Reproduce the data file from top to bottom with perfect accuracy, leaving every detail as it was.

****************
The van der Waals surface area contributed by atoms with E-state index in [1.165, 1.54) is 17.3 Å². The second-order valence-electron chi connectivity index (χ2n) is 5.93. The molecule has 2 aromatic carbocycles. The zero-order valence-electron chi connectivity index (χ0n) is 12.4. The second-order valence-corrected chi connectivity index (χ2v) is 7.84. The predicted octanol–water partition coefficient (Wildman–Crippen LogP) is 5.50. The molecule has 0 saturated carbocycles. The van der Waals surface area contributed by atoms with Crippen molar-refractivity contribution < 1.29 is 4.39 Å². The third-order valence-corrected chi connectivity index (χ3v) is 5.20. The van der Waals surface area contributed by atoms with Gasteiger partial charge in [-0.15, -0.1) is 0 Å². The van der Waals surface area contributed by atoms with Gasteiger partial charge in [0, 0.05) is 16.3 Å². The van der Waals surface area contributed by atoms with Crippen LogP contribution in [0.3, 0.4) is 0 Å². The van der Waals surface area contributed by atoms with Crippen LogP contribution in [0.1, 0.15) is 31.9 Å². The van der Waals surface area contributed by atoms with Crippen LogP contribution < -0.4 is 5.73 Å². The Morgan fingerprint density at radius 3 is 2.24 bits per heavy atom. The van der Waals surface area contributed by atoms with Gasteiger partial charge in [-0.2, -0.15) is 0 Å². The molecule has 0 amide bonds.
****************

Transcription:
The van der Waals surface area contributed by atoms with E-state index in [1.165, 1.54) is 17.3 Å². The second-order valence-electron chi connectivity index (χ2n) is 5.93. The molecule has 2 aromatic carbocycles. The zero-order valence-electron chi connectivity index (χ0n) is 12.4. The second-order valence-corrected chi connectivity index (χ2v) is 7.84. The predicted octanol–water partition coefficient (Wildman–Crippen LogP) is 5.50. The molecule has 0 saturated carbocycles. The van der Waals surface area contributed by atoms with Crippen molar-refractivity contribution < 1.29 is 4.39 Å². The third-order valence-corrected chi connectivity index (χ3v) is 5.20. The van der Waals surface area contributed by atoms with Gasteiger partial charge in [-0.15, -0.1) is 0 Å². The van der Waals surface area contributed by atoms with Gasteiger partial charge in [0, 0.05) is 16.3 Å². The van der Waals surface area contributed by atoms with Crippen LogP contribution in [0.3, 0.4) is 0 Å². The van der Waals surface area contributed by atoms with Crippen LogP contribution in [0.1, 0.15) is 31.9 Å². The van der Waals surface area contributed by atoms with Crippen LogP contribution < -0.4 is 5.73 Å². The Morgan fingerprint density at radius 3 is 2.24 bits per heavy atom. The van der Waals surface area contributed by atoms with Gasteiger partial charge in [-0.2, -0.15) is 0 Å². The molecule has 0 amide bonds.